This Comment argues that meager or no compensation for prisoners, who are disproportionately black and other persons of color, entraps them and their children in a cycle of subjugation that dates back to the days of slavery, and this Comment proposes to interrupt this cycle by setting a minimum wage for prisoners and creating college savings accounts for their children. As part of the cycle, when people enter prisons and the doors behind them close, so do their families’ bank accounts and the doors to their children’s schools. At the same time, the cells next to them open, ready to …


Acting Differently: How Science On The Social Brain Can Inform Antidiscrimination Law, Susan Carle Jan 2019

Acting Differently: How Science On The Social Brain Can Inform Antidiscrimination Law, Susan Carle

Articles in Law Reviews & Other Academic Journals

Legal scholars are becoming increasingly interested in how the literature on implicit bias helps explain illegal discrimination. However, these scholars have not yet mined all of the insights that science on the social brain can offer antidiscrimination law. That science, which researchers refer to as social neuroscience, involves a broadly interdisciplinary approach anchored in experimental natural science methodologies. Social neuroscience shows that the brain tends to evaluate others by distinguishing between "us" versus "them" on the basis of often insignificant characteristics, such as how people dress, sing, joke, or otherwise behave. Subtle behavioral markers signal social identity and group membership, …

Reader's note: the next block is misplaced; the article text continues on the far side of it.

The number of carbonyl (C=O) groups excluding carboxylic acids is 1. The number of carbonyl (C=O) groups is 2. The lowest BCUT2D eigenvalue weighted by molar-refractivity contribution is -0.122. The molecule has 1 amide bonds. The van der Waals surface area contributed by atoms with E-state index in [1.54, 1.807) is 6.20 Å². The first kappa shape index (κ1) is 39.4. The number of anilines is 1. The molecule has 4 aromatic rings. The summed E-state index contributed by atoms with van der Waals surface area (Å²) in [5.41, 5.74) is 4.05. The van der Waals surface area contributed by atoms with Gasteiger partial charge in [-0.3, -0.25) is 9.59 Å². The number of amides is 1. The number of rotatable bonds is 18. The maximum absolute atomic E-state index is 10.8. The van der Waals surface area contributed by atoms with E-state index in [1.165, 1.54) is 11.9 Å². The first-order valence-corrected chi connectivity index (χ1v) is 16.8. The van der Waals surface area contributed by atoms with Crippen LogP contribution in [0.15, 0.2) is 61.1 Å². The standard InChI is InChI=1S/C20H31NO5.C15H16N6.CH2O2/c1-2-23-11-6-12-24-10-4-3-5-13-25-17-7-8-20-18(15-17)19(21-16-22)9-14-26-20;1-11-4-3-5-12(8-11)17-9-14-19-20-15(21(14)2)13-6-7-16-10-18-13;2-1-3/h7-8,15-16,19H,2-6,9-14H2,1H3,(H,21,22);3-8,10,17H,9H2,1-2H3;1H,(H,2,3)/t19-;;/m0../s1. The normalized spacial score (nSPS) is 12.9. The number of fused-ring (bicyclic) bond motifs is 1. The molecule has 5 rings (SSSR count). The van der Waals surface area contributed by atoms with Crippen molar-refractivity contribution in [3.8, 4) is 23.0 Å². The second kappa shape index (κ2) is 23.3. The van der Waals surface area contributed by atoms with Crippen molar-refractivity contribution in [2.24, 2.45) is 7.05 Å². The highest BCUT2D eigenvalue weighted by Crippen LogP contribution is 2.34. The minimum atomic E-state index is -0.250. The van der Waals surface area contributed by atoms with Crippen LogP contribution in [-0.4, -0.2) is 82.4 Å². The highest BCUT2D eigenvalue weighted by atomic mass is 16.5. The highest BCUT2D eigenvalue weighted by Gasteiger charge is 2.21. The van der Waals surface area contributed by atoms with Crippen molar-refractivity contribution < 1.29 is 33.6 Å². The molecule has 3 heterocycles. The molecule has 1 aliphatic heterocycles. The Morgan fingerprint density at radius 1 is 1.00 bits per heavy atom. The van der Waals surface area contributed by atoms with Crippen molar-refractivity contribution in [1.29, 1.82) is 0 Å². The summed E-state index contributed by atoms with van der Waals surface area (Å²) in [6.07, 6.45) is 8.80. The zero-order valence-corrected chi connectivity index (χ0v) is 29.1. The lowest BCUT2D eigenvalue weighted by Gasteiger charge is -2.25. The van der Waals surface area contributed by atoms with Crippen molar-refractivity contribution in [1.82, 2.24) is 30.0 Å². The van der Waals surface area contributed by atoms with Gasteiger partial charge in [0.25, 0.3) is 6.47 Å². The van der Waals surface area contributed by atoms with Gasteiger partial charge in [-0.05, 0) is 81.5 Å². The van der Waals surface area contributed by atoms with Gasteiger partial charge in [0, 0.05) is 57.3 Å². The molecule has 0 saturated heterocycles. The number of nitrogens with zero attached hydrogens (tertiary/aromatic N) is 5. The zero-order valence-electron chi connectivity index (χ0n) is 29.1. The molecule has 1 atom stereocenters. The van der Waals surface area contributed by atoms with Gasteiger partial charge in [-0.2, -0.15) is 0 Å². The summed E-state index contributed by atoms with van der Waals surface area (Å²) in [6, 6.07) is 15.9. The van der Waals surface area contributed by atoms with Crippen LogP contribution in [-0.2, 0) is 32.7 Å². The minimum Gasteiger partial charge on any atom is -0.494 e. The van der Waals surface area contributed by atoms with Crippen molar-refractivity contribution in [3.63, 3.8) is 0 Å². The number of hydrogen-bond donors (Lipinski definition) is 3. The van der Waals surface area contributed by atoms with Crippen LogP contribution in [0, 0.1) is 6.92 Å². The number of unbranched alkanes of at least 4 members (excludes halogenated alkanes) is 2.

Deracialization And Democracy, Steven Ramirez, Neil G. Williams Jan 2019

Deracialization And Democracy, Steven Ramirez, Neil G. Williams

Faculty Publications & Other Works